Collaboration is key
The transCampus is a unique partnership established by King’s College London and Technische Universität Dresden as a transnational strategic partnership based on the idea of true cooperation and an intense dedication for collaboration in all fields. Guided by shared ideas, values and a devotion to research and education, transCampus enables researchers to work together beyond the means of a traditional partnership by sharing resources, combining their strength, and promoting transnational projects and knowledge transfer.
By combining the varied interests and emphases pursued at King’s College, the TU Dresden, and their partners, a multitude of research projects in various fields of study are joined under the roof of the transCampus. For example, as part of the transCampus researchers in Haematology develop strategies and clinical studies where all partners profit from the shared resources. Other prominent joint research projects are in the field of Diabetes research and Psychology.
Through the international, innovative and solution-oriented approach, the transCampus can compete with other excellent universities and institutions worldwide. The transCampus created a vivid and powerful network that includes several other excellent research institutions and universities around the world.
Opportunities for all
transCampus has created an inviting training and working environment that promotes collaboration opportunities and fosters the exchange between all levels of both universities. With the transCampus, King’s College and TU Dresden have developed a powerful and committed network to help advance the synergies in research, teaching and administration.
This gives outstanding students the opportunity to advance their studies in unique projects, where they can thrive under the guidance of dedicated researchers. Furthermore, non-academic staff gathers new experiences making use of exchange opportunities or job shadowing at the partner institution.
In 2015, King’s College London and TU Dresden established the transCampus initiative. Since then, many milestones have been reached and even more steps have been taken to create a wide academic platform and a unique partnership.
Appointed transCampus Dean
Sir Robert Lechler, King’s College London, visits Dresden for Strategic Meetings
Signature of the Memorandum of Understanding
King‘s President and Principal Ed Byrne
Opening the Exhibition Science Unlimited
1st Annual Retreat of the Joint PhD Training Programme IRTG2251
First Visits at the Partner Labs in the Joint PhD Training Programme IRTG 225
Minister-President of Saxony Visits the transCampus in London
Signature of MoU in Materials Science
UK Ambassador Sir Sebastian Wood Visits TU Dresden
Prince Edward, Duke of Kent, Visits TU Dresden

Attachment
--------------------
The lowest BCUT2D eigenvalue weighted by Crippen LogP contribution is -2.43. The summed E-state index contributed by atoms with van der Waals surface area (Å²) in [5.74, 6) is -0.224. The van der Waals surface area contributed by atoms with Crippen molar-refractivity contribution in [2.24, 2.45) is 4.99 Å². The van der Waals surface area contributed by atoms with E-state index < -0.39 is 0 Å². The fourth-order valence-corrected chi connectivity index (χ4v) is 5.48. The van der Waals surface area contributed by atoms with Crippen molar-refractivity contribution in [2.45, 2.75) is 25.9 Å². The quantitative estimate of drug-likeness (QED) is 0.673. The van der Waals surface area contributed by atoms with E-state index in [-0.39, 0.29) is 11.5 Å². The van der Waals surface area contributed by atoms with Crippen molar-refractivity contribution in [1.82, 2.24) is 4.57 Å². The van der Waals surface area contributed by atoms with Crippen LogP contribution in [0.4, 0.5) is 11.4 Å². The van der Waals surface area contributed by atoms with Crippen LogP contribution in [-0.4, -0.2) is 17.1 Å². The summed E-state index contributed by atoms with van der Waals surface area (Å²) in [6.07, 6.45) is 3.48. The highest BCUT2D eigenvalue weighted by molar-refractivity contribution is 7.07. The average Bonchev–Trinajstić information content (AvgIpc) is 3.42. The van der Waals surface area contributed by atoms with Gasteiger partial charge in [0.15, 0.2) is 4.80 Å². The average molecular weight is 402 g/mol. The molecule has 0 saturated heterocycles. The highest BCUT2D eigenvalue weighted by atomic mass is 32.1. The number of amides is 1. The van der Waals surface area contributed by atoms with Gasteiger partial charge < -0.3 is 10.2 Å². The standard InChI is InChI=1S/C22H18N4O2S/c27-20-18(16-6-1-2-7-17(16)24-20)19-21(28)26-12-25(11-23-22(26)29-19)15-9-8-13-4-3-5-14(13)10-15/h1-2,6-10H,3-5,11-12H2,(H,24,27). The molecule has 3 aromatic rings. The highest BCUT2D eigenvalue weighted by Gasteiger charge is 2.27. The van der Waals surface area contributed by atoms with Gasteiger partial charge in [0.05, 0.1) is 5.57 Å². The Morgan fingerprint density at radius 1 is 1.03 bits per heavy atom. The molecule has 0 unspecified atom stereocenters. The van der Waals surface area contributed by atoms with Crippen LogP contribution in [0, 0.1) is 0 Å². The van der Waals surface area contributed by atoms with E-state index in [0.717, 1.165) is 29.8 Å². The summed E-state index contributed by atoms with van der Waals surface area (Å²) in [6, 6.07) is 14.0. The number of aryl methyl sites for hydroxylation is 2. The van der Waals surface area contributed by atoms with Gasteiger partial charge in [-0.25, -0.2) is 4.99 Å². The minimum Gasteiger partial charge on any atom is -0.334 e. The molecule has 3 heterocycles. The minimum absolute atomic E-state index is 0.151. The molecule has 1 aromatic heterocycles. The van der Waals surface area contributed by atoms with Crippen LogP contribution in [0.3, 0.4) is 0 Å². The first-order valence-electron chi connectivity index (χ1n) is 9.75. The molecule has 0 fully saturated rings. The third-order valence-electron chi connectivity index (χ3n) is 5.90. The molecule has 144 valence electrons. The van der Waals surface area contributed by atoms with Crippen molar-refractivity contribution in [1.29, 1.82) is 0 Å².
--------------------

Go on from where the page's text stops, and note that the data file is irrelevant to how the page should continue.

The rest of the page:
2nd Annual Retreat of the Joint PhD Programme IRTG 2251
1st transCampus Symposium on Global Challenges of the 21st Century
Strategic Review Meeting at King’s College London
Kick-off Workshop on Mental Health
TUD-Rector Hans Müller-Steinhagen First British Honorary Consul in Saxony
Kick-off Workshop on Neurosciences
Kick-off Workshop on Dental Medicine and Material Sciences
Appointments of Two New transCampus Professors in Mathematics
Appointments of new transCampus Professors in Psychology
Joint PhD Agreement in Psychology Signed
Kick-off Workshop on Intelligent Materials
1st Retreat IRTG 2773 Affective Disorders
TUD Rector Ursula Staudinger meets President & Principal Shitij Kapur in London
Start of the Joint DFG Project in Stochastics
A brighter future for science and research will not be shaped by academia alone – in our global and interconnected world, communication and interaction between the different parts in a society are vital for a comprehensive development. The transCampus aims to bridge the gap between theoretical research at universities and practical approaches in our society and economy in all involved areas.
Saxon Minister for Economic Affairs impressed by the joint activities of transCampus
Martin Dulig, Saxon State Minister for Economic Affairs, Labour and Transport, called the transCampus a role model for international cooperation during his delegation visit on 16 May. At the Science Gallery next to the Guy’s Campus of King’s College London, where the transCampus had organised an event on the occasion, Mr Dulig gained a detailed insight in the manifold scientific and also economic activities taking place between Dresden and London.
Scientists from both universities presented their research results in areas as diverse as the impact of diabetes on Covid-19 infections, the treatment of affective disorders, or the ability of SME-entrepreneurs to adapt to the pandemic in terms of well-being. In 2020 Prof. Stefan Bornstein (TU Dresden) and Prof. Manuel Mayr (King’s College) were able to identify protein biomarkers affecting the severity and mortality of Covid-19. Also in 2020 Prof. Ute Stephan (King’s College) started a global study of entrepreneurship during the pandemic, for which researchers from TU Dresden interviewed a large number of entrepreneurs in Germany. Analysing the results from a high number of countries, the study highlights the diverse opportunities how entrepreneurs adapted their businesses in means of digitalisation, sustainability and inclusion or local commitment. Furthermore, Prof. Allan Young gave an insight how an international research training group will provide a foundation for interdisciplinary neuropsychiatric and translational research and training to elaborate and combine research methods and innovative treatment approaches for affective disorders like depression. Also in regard to supporting young scientists in their career advancement Prof. Gianaurelio Cuniberti introduced the joint endeavours of TU Dresden and King’s College London in the Dresden Center for Intelligent Materials. Moreover, the Dresden-London start-up Innate Repair explained their innovative approach to preventing the regeneration of supposedly defeated tumours.